I just retired from a Navy civil service job. Here's some comments re base services.
Did you see a corpsman or doctor? If you saw a doctor was it an MD or some sort of a mental health practioner? The latter only come here once a month. Do you have friends on base, who can advise you on who to see? You can also demand to be referred to a doctor in town--that way the Navy insurance pays most of the cost.
I've seen everything from truly great medical care to the poorest possible people at the branch medical clinic. There was a terrible guy on intake just before I left and it took pressuring him to see someone good. He thought he was god or god's gift. Yuck!
The base should have a "family services" office, which is equivalent of mental health. Your spouses unit may have an ombudsman (generally an officer's wife), who helps people adjust to the constant moves, tells spouses about
the services in town etc., and that includes mental health services in town. You can also ask to talk to the chaplain.
Like branch medical the quality varies in all of the above.
Now, here's a comment on the sailors. I never saw as many men gathered in one place with such a large percentage of caring, considerate husbands. It was as if in giving up the stability of living in one place and making friends, the cleaved to their wives in something unique and special.
Uncaring husbands either come that way or can be made that way if their command leadership sucks. Depressed or desperate men in poor commands don't make good husbands for as long as they are in the command. If your guy is NOT in that sort of position, then he might be one of the "other kind," who simply take advantage of the wife's isolation to be negectful and demanding. You need to figure out which you are dealing with.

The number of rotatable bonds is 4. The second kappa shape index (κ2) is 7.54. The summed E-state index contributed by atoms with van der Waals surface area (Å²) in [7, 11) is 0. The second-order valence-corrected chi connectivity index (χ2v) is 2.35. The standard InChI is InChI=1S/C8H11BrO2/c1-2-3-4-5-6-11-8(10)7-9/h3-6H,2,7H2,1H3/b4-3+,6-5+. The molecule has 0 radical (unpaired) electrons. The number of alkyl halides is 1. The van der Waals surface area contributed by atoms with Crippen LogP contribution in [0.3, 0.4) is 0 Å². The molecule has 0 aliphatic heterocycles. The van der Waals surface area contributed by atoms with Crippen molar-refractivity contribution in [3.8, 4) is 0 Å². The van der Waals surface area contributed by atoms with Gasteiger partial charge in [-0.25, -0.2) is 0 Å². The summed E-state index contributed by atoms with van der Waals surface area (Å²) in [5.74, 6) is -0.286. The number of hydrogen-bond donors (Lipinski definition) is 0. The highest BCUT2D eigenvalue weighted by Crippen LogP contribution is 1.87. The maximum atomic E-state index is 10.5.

I was the Mom at our command. This is the advice I gave time and time again:
Since I know how it works, I would call mental health in town first to create the least amount of problem at the command. They will intake you on crisis basis right away. You will have to pay them based on income. If you can't get to town, call your husband's command and ask if they have an ombudsman to get help arranging a ride.
If you can't pay or get a ride, call family services. They also should ask you to come in right away. If they don't, call the chaplain, he's a powerful person on base, and I only saw two in all my years who were no good. They do counseling and can refer you. Believe me, if the chaplin calls the branch medical clinic or family services, you will get different treatment.
Lastly, 50 pounds in 4 months would be a shock to the system, self esteem and everything else that makes us feel good about
ourselves. Now it's time to put that aside, you can work on that later. You identified the only important thing--that you are the best mother for your child and you need to be there for her.
Post Edited (bevhea) : 10/5/2005 11:49:12 AM (GMT-6)